The COVID pandemic has led to several changes in how we live our lives. Most notably, there has been a new focus on the resilience of national capabilities in the security and public policy fields, whether that capability is in producing toilet paper or maintaining the logistical lines needed for an effective vaccine rollout.

The 2016 US Presidential election demonstrated the importance of another capability, the security and resilience of our democratic institutions. Before 2016, many, even within the security and policy space, hadn't seemed concerned about the ability of our democratic institutions tosurvive a concerted effort to undermine them. 

And why would they? Democracy has been steaming ahead for almost a century. In 1914, during the First World War, there were only seven democratic nation-states on earth. Then, 88 years later, in 2002, for the first time, most countries were democracies. Today 99 democratic nation-states constitute over half the world's population.

The increasing popularity of democratic governments, increasing social media uptake and decreased information gatekeeping provided through internet saturation have created the perfect breeding ground for someof the most widespread and low-cost information operations in history. Research by the Australian Strategic Policy Institute identified 48 public votes (41 elections and seven referendums) between 2010 and 2020 where cyber-enabled foreign interference was reported and finds that there has been a significant uptick in such activity since 2017. 

Democracies are not faring well. The Economist Intelligence Unit's Democracy Index 2020 found that their global average Index score had hit an all-time low. Closer to home, the Australian National University's 2019 Australian Election Study found that trust in government had struck a similar all-time low, with just one-in-four Australians indicating they had confidence in their political leaders and institutions. 

Democracy is more significant than just government. Many of the institutions we rely on for a healthy democracy fall outside the protection of government networks. Institutions such as political parties, journalists, think tanks, foreign-language media and diaspora groups all play a vital role in the health and resilience of our democracy, and these institutions are under attack. Russian interference in the 2016 US election peaked with the hacking of the Democratic National Committee email system. The 2019 European Union elections were notable because of the widespread targeting of non-government entities such as think tanks and non-profits. Australia hasn’t been spared either, in June 2020 the Prime Minister told Australians that sophisticated state-based cyber actor was targeting a range of Australian organisations including political organisations and all levels of government. In March this year, members of the Australian Uyghur diaspora were victims of a "well-resourced and persistent" cyber-espionage operation undertaken by hackers in China, according to Facebook.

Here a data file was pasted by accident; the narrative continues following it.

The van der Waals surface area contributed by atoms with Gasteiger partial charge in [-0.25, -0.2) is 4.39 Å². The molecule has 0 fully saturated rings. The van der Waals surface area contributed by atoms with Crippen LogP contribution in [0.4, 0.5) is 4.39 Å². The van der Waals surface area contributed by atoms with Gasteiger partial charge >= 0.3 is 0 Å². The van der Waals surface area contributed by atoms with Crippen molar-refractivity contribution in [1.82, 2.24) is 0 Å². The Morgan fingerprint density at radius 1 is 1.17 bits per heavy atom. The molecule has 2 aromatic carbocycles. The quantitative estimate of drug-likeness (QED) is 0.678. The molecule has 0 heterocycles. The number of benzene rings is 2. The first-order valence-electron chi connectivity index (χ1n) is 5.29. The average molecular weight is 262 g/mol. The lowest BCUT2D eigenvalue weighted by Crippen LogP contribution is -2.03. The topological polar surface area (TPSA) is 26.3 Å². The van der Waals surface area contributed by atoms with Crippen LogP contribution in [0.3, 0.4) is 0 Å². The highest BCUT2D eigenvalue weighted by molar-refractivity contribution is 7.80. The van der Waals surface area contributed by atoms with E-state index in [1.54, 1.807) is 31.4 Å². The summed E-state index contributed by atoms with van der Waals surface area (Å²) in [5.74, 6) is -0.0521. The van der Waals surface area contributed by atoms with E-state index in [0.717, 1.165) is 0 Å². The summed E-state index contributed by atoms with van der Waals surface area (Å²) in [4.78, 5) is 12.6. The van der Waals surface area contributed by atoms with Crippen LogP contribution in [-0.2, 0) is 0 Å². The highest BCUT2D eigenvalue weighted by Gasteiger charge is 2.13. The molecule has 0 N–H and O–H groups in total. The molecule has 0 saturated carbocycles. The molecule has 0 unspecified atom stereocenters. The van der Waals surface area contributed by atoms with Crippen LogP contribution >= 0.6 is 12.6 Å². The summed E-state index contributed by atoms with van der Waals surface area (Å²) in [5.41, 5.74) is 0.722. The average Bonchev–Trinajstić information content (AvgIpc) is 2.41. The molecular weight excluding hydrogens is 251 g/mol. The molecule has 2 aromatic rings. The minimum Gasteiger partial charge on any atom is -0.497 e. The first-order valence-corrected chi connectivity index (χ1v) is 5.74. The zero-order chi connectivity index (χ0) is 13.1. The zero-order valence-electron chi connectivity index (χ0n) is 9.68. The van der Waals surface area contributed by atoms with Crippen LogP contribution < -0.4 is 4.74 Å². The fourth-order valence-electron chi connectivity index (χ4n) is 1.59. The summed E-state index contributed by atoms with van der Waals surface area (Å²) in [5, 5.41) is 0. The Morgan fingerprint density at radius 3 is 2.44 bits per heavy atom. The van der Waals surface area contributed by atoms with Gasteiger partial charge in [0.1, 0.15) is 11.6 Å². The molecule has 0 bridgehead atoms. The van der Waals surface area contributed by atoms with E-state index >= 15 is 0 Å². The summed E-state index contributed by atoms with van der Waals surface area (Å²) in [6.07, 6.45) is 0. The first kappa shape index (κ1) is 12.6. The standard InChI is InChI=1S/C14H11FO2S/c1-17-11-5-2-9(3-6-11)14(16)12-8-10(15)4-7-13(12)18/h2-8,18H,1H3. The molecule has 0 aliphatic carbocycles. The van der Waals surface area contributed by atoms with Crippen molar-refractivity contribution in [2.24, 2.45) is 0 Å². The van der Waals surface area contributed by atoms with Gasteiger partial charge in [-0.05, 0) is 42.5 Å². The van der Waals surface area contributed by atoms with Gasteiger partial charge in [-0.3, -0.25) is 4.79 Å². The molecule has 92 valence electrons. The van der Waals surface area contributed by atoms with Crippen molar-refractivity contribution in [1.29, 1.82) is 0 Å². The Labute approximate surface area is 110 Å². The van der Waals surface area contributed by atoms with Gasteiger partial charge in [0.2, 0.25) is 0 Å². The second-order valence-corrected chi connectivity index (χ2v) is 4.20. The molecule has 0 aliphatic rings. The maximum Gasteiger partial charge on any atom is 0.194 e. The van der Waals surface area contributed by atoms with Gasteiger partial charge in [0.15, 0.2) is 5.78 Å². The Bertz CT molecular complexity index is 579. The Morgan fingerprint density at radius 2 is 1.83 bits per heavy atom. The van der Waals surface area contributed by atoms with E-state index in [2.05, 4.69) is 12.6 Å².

This same Prime Minister told Parliament in February 2019 that our democratic processes were "our most critical piece of national infrastructure". Unfortunately, work to secure the fundamental aspects of our democracy that fall outside government is not promulgated. The 2019 MYEFO included $2.7m across the 2019-2023 financial years as part of the Cyber Security Resilience and Workforce Package to secure the networks of Australia's most prominent political parties, a good start but not enough.

It's time that the Australian government take its own words more seriously and begin thinking about our non-government democratic institutions as pieces of necessary infrastructure. Since the COVID pandemic struck, the government has released critical infrastructure security legislation that expands the legal definition of critical infrastructure. That’s not to say that non-government democratic institutions should be classified and regulated as essential infrastructure; these are often small and resource-poor organisations that could not adhere to the regulatory requirements of critical infrastructure status. Instead, the government should identify what technical support mechanisms they provide to essential infrastructure operators and consider extending those support mechanisms to non-government democratic institutions.

Support for essential infrastructure is not a novel concept; the Belfer Centre provides threat intelligence and incident response training to campaign staff in the US. Microsoft's Defending Democracy Program offers threat notification and security training for political campaign staff. TheAustralian government's critical infrastructure legislation proposes collecting telemetry data from virtual networks of infrastructure, and it would be a marginal cost to include the networks of democratic institutions. 

The government may recognise that the resilience of our democracy is key to Australia's sovereignty. However, our democracy is currently under stress from internal and external forces. Suppose we are serious about mitigating foreign interference in our democracy. In that case, we must extend government support to the vulnerable non-government democratic institutions that are key to the health of our democracy.  

The views expressed here are solely those of the author in a private capacity and do not represent the views of any current or former employers.

Lachlan McGrath


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